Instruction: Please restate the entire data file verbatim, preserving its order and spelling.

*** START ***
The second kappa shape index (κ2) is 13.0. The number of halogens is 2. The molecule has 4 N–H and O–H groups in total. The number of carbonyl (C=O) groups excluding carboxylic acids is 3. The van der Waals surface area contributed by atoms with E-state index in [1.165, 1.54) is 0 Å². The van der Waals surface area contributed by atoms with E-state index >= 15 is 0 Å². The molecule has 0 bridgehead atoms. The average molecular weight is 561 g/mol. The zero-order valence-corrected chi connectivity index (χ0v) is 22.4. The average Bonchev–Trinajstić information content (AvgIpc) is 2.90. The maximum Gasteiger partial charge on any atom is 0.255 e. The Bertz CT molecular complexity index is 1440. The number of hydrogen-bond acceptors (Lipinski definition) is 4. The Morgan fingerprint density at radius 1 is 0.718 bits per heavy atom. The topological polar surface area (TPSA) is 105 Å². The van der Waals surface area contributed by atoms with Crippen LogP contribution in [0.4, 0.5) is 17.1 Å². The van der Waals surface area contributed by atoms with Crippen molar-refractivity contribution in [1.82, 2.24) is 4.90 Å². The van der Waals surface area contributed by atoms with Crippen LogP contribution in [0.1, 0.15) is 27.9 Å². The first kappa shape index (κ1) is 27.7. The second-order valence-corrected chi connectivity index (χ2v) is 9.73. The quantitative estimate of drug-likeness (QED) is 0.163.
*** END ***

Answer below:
The second kappa shape index (κ2) is 13.0. The number of halogens is 2. The molecule has 4 N–H and O–H groups in total. The number of carbonyl (C=O) groups excluding carboxylic acids is 3. The van der Waals surface area contributed by atoms with E-state index in [1.165, 1.54) is 0 Å². The van der Waals surface area contributed by atoms with E-state index >= 15 is 0 Å². The molecule has 0 bridgehead atoms. The average molecular weight is 561 g/mol. The zero-order valence-corrected chi connectivity index (χ0v) is 22.4. The average Bonchev–Trinajstić information content (AvgIpc) is 2.90. The maximum Gasteiger partial charge on any atom is 0.255 e. The Bertz CT molecular complexity index is 1440. The number of hydrogen-bond acceptors (Lipinski definition) is 4. The Morgan fingerprint density at radius 1 is 0.718 bits per heavy atom. The topological polar surface area (TPSA) is 105 Å². The van der Waals surface area contributed by atoms with Crippen LogP contribution in [0.4, 0.5) is 17.1 Å². The van der Waals surface area contributed by atoms with Crippen molar-refractivity contribution in [1.82, 2.24) is 4.90 Å². The van der Waals surface area contributed by atoms with Crippen LogP contribution in [0.1, 0.15) is 27.9 Å². The first kappa shape index (κ1) is 27.7. The second-order valence-corrected chi connectivity index (χ2v) is 9.73. The quantitative estimate of drug-likeness (QED) is 0.163.